Spider-Man: Into The Spiderverse





If I’m completely honest, a Sony animated adaption of ‘Spiderverse’ is the last film that I'd expect to be the near-perfect superhero film of the year. Such a crazy, risky and unconventional approach to a superhero film that becomes an amazing example of how to create beauty out of the familiar. It’s a homage to Spider-Man through and through, but it’s also a homage to superheroes in general, a homage to individuality and an exploration of what it means to be a hero. I adored every second I spent with this film and it blew me away from an artistic perspective but also the perspective of someone who holds comics really close to their heart.

The art direction and design of this film are phenomenal, audiences will be amazed by the thought and ambition that went into every frame. The film takes the approach of recreating classic comic book style animation, with a grain over the film that never feels distracting. It proves that beautiful animation isn’t photorealistic or how many hairs you can spot on a characters head, it is creating an impression through a definite and precise style. The use of classic thought bubbles and fight effects just seem to work in this universe, the energy is never lost to experiment with its style as each decision is thorough and serves a purpose. The character designs are individual, distinct and amazingly fit the character they are depicting, it is borderline expressionism with some of its depictions of iconic villains. It is a very Meta film with hundreds of references and subtle animation quirks slotted into every moment, it never hits you over the head with references and Easter eggs that don’t add to the plot, instead putting care into it for those who care whilst watching. The stylistic editing really stands out, with the use of comic divides and transitions being sparingly and always serving a purpose. That is the most admirable part of the art direction, the amount of meticulous care that has gone into it so that every frame serves a purpose.

Not only is this film beautiful in its design, but it is also full of some beautiful and genius writing. There is a lot to balance in its initial concept, the introduction of Miles Morales and his family, an established villain and threat as well as plenty of other Spider-People to develop and introduce. Somehow each element is given the attention it deserves, the pacing is so well done as you are never wanting to move on from a moment. There isn’t a feeling of wanting to advance from specific interactions or characters because they are all so interesting and likeable. Each character gets a really fulfilling arc in the end, some of the arcs obviously more complex than others but they all link really well together from a character standpoint. My personal surprising highlight character has to be Jake Johnson as Peter B. Parker, the older out of prime Spider-Man who's character is embedded with sadness that is utilised both for comedy and some of the most effective emotional moments. The ending feels so satisfying with a really fulfilling end that ends on a poignant moment for the themes presented.

Of course, it’s no good having amazingly written characters if you don’t have a brilliant cast. Shameik Moore as Miles Morales is some pitch-perfect casting, he manages to balance that high school awkwardness of Holland’s Spider-Man whilst maintaining a complex and interesting character of his own. His relationship with his father and uncle is uniquely complicated and really compelling, forming the emotional core for Morales’ character. his uncle voiced by the formidable Mahershala Ali and his dad Bryan Tyree Henry give the most nuanced performances of the film, Henry being the absolute standout in one particularly well-performed scene. The Kingpin has always been a fascinating character and Liev Shrieber evokes the perfect amount of pathos and hatred, his character has a lot of time dedicated to him that I didn’t expect but definitely paid off on a thematic level. In an already packed film, it does almost make me want the writers to explore the side villains with as much complexity as Kingpin but ultimately that is impossible, instead, we get some incredible villain action scenes.

The other two ‘main’ Spider-People are given the treatment they needed with superb performances from Jake Johnson and Hailee Steinfeld, they are distinctly fun with a well-rounded character that is communicated purely through the delivery of certain lines. Their delivery feels fun and energetic with an improvised style because of how natural they perform each line. The cast is rounded out by 3 bizarre and experimental characters of Nicholas Cage as Spider-Noir, John Mulaney as Spider-Ham and Kimiko Glenn as Peni Parker. These are definitely the most fun characters in the film, the number of jokes and bizarre comedy that comes from playing with the bizarre concepts of all the characters. They were so fun that I can’t help but want more in an already packed film, in fact I counted, and every single Cage delivery made me laugh.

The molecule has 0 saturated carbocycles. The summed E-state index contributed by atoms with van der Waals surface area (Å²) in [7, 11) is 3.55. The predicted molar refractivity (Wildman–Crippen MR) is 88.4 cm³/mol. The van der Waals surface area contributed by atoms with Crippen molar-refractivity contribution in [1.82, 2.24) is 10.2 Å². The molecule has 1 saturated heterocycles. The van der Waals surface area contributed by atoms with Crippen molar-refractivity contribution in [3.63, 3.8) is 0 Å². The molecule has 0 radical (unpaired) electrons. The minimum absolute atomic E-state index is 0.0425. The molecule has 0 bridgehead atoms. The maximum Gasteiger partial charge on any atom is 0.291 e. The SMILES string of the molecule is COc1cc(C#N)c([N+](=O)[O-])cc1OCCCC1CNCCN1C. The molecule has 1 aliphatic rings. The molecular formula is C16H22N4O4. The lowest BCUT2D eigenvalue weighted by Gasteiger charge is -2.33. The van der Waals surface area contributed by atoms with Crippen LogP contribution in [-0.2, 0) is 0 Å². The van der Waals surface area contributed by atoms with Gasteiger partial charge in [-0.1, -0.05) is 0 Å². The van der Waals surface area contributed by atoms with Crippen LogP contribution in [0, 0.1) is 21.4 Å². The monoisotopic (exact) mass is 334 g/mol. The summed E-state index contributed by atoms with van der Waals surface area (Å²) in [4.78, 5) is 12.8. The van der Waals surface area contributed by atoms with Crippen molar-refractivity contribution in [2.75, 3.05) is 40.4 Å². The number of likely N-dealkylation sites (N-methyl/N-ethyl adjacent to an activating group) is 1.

I haven’t been left speechless in the cinema for a long time and I think this film is really special. As a fan of these characters, it is incredibly satisfying, I came out of ‘Spiderverse’ immediately wanting to see it again. Of course, no film is perfect, it hits a few snags with a couple of plot elements, but it manages to stay focused on what it needs to stay focused on. This film also marks the first Marvel film to be released after Stan Lee’s death and I couldn’t think of a more perfect film to hold that spot. His cameo brought tears to my eye and without spoiling the film itself is an incredible tribute to the character of Spider-Man and what Marvel have accomplished with this character. You can tell Phil Lord’s experience on writing ‘The Lego Movie’ that he understands how to summarise why people love such iconic things. This film teaches the audiences that there are a million universes whereinin one of them you could be Spider-Man, but that shouldn’t mean you don’t try to be the hero in the universe you are in currently. And if you’ve seen the film, you will know that no one sums it up better than Stan. Please go see this film, or if you have spread the word about it as I think Spider-Verse could be a big game changer for years to come.


Spider-Man: Into The Spiderverse- The Outstanding Film Of The YearIf I’m completely honest, a Sony animated adaption of ‘Spiderverse’ is the last film that I'd expect to be the near-perfect superhero film of the year. Such a crazy, risky and unconventional approach to a superhero film that becomes an amazing example of how to create beauty out of the familiar. It’s a homage to Spider-Man through and through, but it’s also a homage to superheroes in general, a homage to individuality and an exploration of what it means to be a hero. I adored every second I spent with this film and it blew me away from an artistic perspective but also the perspective of someone who holds comics really close to their heart.The art direction and design of this film are phenomenal, audiences will be amazed by the thought and ambition that went into every frame. The film takes the approach of recreating classic comic book style animation, with a grain over the film that never feels distracting. It proves that beautiful animation isn’t photorealistic or how many hairs you can spot on a characters head, it is creating an impression through a definite and precise style. The use of classic thought bubbles and fight effects just seem to work in this universe, the energy is never lost to experiment with its style as each decision is thorough and serves a purpose. The character designs are individual, distinct and amazingly fit the character they are depicting, it is borderline expressionism with some of its depictions of iconic villains. It is a very Meta film with hundreds of references and subtle animation quirks slotted into every moment, it never hits you over the head with references and Easter eggs that don’t add to the plot, instead putting care into it for those who care whilst watching. The stylistic editing really stands out, with the use of comic divides and transitions being sparingly and always serving a purpose. That is the most admirable part of the art direction, the amount of meticulous care that has gone into it so that every frame serves a purpose.Not only is this film beautiful in its design, but it is also full of some beautiful and genius writing. There is a lot to balance in its initial concept, the introduction of Miles Morales and his family, an established villain and threat as well as plenty of other Spider-People to develop and introduce. Somehow each element is given the attention it deserves, the pacing is so well done as you are never wanting to move on from a moment. There isn’t a feeling of wanting to advance from specific interactions or characters because they are all so interesting and likeable. Each character gets a really fulfilling arc in the end, some of the arcs obviously more complex than others but they all link really well together from a character standpoint. My personal surprising highlight character has to be Jake Johnson as Peter B. Parker, the older out of prime Spider-Man who's character is embedded with sadness that is utilised both for comedy and some of the most effective emotional moments. The ending feels so satisfying with a really fulfilling end that ends on a poignant moment for the themes presented.Of course, it’s no good having amazingly written characters if you don’t have a brilliant cast. Shameik Moore as Miles Morales is some pitch-perfect casting, he manages to balance that high school awkwardness of Holland’s Spider-Man whilst maintaining a complex and interesting character of his own. His relationship with his father and uncle is uniquely complicated and really compelling, forming the emotional core for Morales’ character. his uncle voiced by the formidable Mahershala Ali and his dad Bryan Tyree Henry give the most nuanced performances of the film, Henry being the absolute standout in one particularly well-performed scene. The Kingpin has always been a fascinating character and Liev Shrieber evokes the perfect amount of pathos and hatred, his character has a lot of time dedicated to him that I didn’t expect but definitely paid off on a thematic level. In an already packed film, it does almost make me want the writers to explore the side villains with as much complexity as Kingpin but ultimately that is impossible, instead, we get some incredible villain action scenes.The other two ‘main’ Spider-People are given the treatment they needed with superb performances from Jake Johnson and Hailee Steinfeld, they are distinctly fun with a well-rounded character that is communicated purely through the delivery of certain lines. Their delivery feels fun and energetic with an improvised style because of how natural they perform each line. The cast is rounded out by 3 bizarre and experimental characters of Nicholas Cage as Spider-Noir, John Mulaney as Spider-Ham and Kimiko Glenn as Peni Parker. These are definitely the most fun characters in the film, the number of jokes and bizarre comedy that comes from playing with the bizarre concepts of all the characters. They were so fun that I can’t help but want more in an already packed film, in fact I counted, and every single Cage delivery made me laugh.I haven’t been left speechless in the cinema for a long time and I think this film is really special. As a fan of these characters, it is incredibly satisfying, I came out of ‘Spiderverse’ immediately wanting to see it again. Of course, no film is perfect, it hits a few snags with a couple of plot elements, but it manages to stay focused on what it needs to stay focused on. This film also marks the first Marvel film to be released after Stan Lee’s death and I couldn’t think of a more perfect film to hold that spot. His cameo brought tears to my eye and without spoiling the film itself is an incredible tribute to the character of Spider-Man and what Marvel have accomplished with this character. You can tell Phil Lord’s experience on writing ‘The Lego Movie’ that he understands how to summarise why people love such iconic things. This film teaches the audiences that there are a million universes whereinin one of them you could be Spider-Man, but that shouldn’t mean you don’t try to be the hero in the universe you are in currently. And if you’ve seen the film, you will know that no one sums it up better than Stan. Please go see this film, or if you have spread the word about it as I think Spider-Verse could be a big game changer for years to come.